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Why Good Content Matters

Good content is, in many ways, like food that your business consumes to thrive. That is especially true for services-based businesses. Some of that content is in the form of raw information. Another important piece is learning and performance support information, to improve your people’s capabilities and to keep them at maximum performance. Smart companies recognize the need for a thoughtful approach to information management, including learning content, to respond to the following business needs:

  • Identify which information the company needs to have, for the skills it needs to develop.
  • Identify the programs, learning routes, specific courses, and reference information—both structured and unstructured required to advance and sustain employee productivity.
  • Promote collaborative (company-wide) definition of the required content to gain inputs from across the company.
  • Guide a proactive sourcing or development of learning content that will support priorities.
  • Identify the tools, skills and processes required to manage content dynamically and responsively.
  • Define the processes to place the required information at the hands of the company’s employees

What is a Learning Content Plan?

Learning content is the base stock of information to facilitate skills growth and sustain performance. It may be a subset of the company’s larger information plan. However, its distinct nature requires special attention. The thundering pace of information generation and voracious information needs for your company to deliver high quality service, means that a lack of structure will invariably lead to an information disaster. Accomplishing that requires the following:

  1. Establishing clear curriculum paths for structured learning, performance objectives.
  2. Applying appropriate quality/speed/cost development standards for timely delivery on content.
  3. Maximizing the use and flexibility of content development tools to develop an array of content types
  4. Creating the right mix of courses, from micro learning—lasting only for 60 seconds—to days.
  5. Tagging and versioning enables the repurposing of learning assets for similar and future learning.
  6. Making use of all relevant best practices in content design.

Where to Start

The content your company develops will support both training needs and broader knowledge support needs. Content planning should, as closely as possible, be a parallel activity with those efforts.  The core input for the content you need to create is first, your priority needs for training and then from a knowledge support standpoint.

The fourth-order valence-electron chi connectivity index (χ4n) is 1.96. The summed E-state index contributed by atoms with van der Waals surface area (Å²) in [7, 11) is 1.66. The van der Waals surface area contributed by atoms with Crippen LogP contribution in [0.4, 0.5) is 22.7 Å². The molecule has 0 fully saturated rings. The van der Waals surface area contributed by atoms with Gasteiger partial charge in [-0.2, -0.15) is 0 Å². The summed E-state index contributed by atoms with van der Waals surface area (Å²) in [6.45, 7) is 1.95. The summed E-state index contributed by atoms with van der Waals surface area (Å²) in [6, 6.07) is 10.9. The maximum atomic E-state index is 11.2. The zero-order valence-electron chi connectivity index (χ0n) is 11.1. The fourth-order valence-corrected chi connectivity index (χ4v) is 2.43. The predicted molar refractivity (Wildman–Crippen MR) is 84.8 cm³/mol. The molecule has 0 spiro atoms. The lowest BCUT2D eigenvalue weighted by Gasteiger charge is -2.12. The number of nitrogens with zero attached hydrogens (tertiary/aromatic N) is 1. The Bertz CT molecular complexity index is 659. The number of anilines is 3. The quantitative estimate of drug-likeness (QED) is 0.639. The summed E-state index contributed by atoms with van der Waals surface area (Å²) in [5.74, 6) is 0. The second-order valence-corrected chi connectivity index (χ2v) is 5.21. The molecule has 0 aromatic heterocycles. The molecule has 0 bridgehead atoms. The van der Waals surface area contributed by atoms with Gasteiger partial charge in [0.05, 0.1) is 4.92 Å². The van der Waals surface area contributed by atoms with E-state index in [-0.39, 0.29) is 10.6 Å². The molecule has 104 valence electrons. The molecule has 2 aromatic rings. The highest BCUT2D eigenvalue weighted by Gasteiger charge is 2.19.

Recommended Approach

Technological change, business dynamism and budgetary pressure have moved us away from the lengthy and inefficient training models of the past. Some companies have abandoned training entirely, which is an even worse mistake. Keep benefits #1 and #2 at top of mind, and ensure that #3 to #6 are done with an eye to cost and timeliness. Because of rapid technological change, the information half-life of what an individual learns is becoming ever shorter. So spend your ‘long training’ dollars on durable skills—typically soft-skills, and advanced technical competencies. Invest ‘short training’ dollars in a mix of information nuggets and micro learning to give learning content for ‘non-durable’ skills to your people quickly and cheaply. Sacrifice finely tuned quality for speed and cost-effectiveness.

Tip: Square pegs do not fit round holes.

Keep the content development objective in mind. Informational content informs; training content improves skill. Ensure that every content dollar has an associated informational or skill objective. For skill building, make maximum use of video for rapid training, Video matches the human mode of information absorption well.

■ Development of multi-modal company-specific course-ware for learning or customer-service
■ Creation of recorded content, edited and/or annotated for online learning (including mobile)
■ Creation of course manuals (print or electronic)
■ Creation of job aids, work guides and manuals (print or electronic)
■ Population of learning portals and customer service portals